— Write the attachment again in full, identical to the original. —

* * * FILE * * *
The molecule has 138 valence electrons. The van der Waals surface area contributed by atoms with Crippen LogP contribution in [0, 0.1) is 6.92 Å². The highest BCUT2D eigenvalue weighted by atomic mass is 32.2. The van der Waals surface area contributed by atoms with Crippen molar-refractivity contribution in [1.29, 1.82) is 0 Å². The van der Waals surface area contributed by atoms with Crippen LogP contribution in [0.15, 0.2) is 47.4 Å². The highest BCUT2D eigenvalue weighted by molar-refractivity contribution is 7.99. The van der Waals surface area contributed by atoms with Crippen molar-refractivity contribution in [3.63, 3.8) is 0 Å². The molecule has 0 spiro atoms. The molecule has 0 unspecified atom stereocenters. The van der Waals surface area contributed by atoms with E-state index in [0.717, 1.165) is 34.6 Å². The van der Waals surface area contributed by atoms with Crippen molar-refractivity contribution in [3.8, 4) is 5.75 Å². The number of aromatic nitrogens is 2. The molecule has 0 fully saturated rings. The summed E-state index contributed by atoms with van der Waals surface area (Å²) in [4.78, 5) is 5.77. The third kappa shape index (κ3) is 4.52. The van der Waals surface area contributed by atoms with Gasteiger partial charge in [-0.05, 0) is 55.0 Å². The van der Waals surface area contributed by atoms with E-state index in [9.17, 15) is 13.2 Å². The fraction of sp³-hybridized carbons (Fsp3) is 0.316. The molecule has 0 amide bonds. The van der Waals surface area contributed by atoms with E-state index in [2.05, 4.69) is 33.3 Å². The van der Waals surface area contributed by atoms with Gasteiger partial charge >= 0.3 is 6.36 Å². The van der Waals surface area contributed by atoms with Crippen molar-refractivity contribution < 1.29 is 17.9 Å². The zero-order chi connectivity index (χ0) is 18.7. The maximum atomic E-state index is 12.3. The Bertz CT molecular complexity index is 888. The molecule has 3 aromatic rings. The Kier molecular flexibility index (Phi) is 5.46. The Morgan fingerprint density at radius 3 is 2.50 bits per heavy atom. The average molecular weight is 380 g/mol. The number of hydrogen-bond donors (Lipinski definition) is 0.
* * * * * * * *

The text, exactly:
The molecule has 138 valence electrons. The van der Waals surface area contributed by atoms with Crippen LogP contribution in [0, 0.1) is 6.92 Å². The highest BCUT2D eigenvalue weighted by atomic mass is 32.2. The van der Waals surface area contributed by atoms with Crippen molar-refractivity contribution in [1.29, 1.82) is 0 Å². The van der Waals surface area contributed by atoms with Crippen LogP contribution in [0.15, 0.2) is 47.4 Å². The highest BCUT2D eigenvalue weighted by molar-refractivity contribution is 7.99. The van der Waals surface area contributed by atoms with Crippen molar-refractivity contribution in [3.63, 3.8) is 0 Å². The molecule has 0 spiro atoms. The molecule has 0 unspecified atom stereocenters. The van der Waals surface area contributed by atoms with E-state index in [0.717, 1.165) is 34.6 Å². The van der Waals surface area contributed by atoms with Crippen molar-refractivity contribution in [3.8, 4) is 5.75 Å². The number of aromatic nitrogens is 2. The molecule has 0 fully saturated rings. The summed E-state index contributed by atoms with van der Waals surface area (Å²) in [4.78, 5) is 5.77. The third kappa shape index (κ3) is 4.52. The van der Waals surface area contributed by atoms with Gasteiger partial charge in [-0.05, 0) is 55.0 Å². The van der Waals surface area contributed by atoms with E-state index in [9.17, 15) is 13.2 Å². The fraction of sp³-hybridized carbons (Fsp3) is 0.316. The molecule has 0 amide bonds. The van der Waals surface area contributed by atoms with E-state index in [2.05, 4.69) is 33.3 Å². The van der Waals surface area contributed by atoms with Gasteiger partial charge >= 0.3 is 6.36 Å². The van der Waals surface area contributed by atoms with Crippen molar-refractivity contribution < 1.29 is 17.9 Å². The zero-order chi connectivity index (χ0) is 18.7. The maximum atomic E-state index is 12.3. The Bertz CT molecular complexity index is 888. The molecule has 3 aromatic rings. The Kier molecular flexibility index (Phi) is 5.46. The Morgan fingerprint density at radius 3 is 2.50 bits per heavy atom. The average molecular weight is 380 g/mol. The number of hydrogen-bond donors (Lipinski definition) is 0.